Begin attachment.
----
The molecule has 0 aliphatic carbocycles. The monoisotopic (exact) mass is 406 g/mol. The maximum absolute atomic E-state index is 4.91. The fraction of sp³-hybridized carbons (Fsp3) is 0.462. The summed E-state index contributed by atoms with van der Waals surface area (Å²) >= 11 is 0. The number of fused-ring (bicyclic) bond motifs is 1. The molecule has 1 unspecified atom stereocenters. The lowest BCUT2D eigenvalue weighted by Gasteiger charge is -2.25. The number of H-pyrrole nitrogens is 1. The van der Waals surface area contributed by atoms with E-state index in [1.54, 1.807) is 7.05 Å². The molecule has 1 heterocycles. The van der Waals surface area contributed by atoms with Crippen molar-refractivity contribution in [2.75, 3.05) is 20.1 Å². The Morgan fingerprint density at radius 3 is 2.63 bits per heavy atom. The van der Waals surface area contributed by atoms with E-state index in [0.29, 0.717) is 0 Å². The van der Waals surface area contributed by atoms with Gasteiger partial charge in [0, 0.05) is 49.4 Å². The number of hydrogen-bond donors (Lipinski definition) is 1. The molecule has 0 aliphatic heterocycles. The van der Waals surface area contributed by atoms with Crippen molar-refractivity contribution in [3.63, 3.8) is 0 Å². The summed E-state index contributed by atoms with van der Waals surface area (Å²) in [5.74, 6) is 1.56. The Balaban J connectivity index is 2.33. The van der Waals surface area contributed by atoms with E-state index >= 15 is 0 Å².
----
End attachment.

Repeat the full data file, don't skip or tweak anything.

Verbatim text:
The molecule has 0 aliphatic carbocycles. The monoisotopic (exact) mass is 406 g/mol. The maximum absolute atomic E-state index is 4.91. The fraction of sp³-hybridized carbons (Fsp3) is 0.462. The summed E-state index contributed by atoms with van der Waals surface area (Å²) >= 11 is 0. The number of fused-ring (bicyclic) bond motifs is 1. The molecule has 1 unspecified atom stereocenters. The lowest BCUT2D eigenvalue weighted by Gasteiger charge is -2.25. The number of H-pyrrole nitrogens is 1. The van der Waals surface area contributed by atoms with E-state index in [1.54, 1.807) is 7.05 Å². The molecule has 1 heterocycles. The van der Waals surface area contributed by atoms with Crippen molar-refractivity contribution in [2.75, 3.05) is 20.1 Å². The Morgan fingerprint density at radius 3 is 2.63 bits per heavy atom. The van der Waals surface area contributed by atoms with E-state index in [0.29, 0.717) is 0 Å². The van der Waals surface area contributed by atoms with Gasteiger partial charge in [0, 0.05) is 49.4 Å². The number of hydrogen-bond donors (Lipinski definition) is 1. The molecule has 0 aliphatic heterocycles. The van der Waals surface area contributed by atoms with Crippen molar-refractivity contribution in [3.63, 3.8) is 0 Å². The summed E-state index contributed by atoms with van der Waals surface area (Å²) in [5.74, 6) is 1.56. The Balaban J connectivity index is 2.33. The van der Waals surface area contributed by atoms with E-state index >= 15 is 0 Å².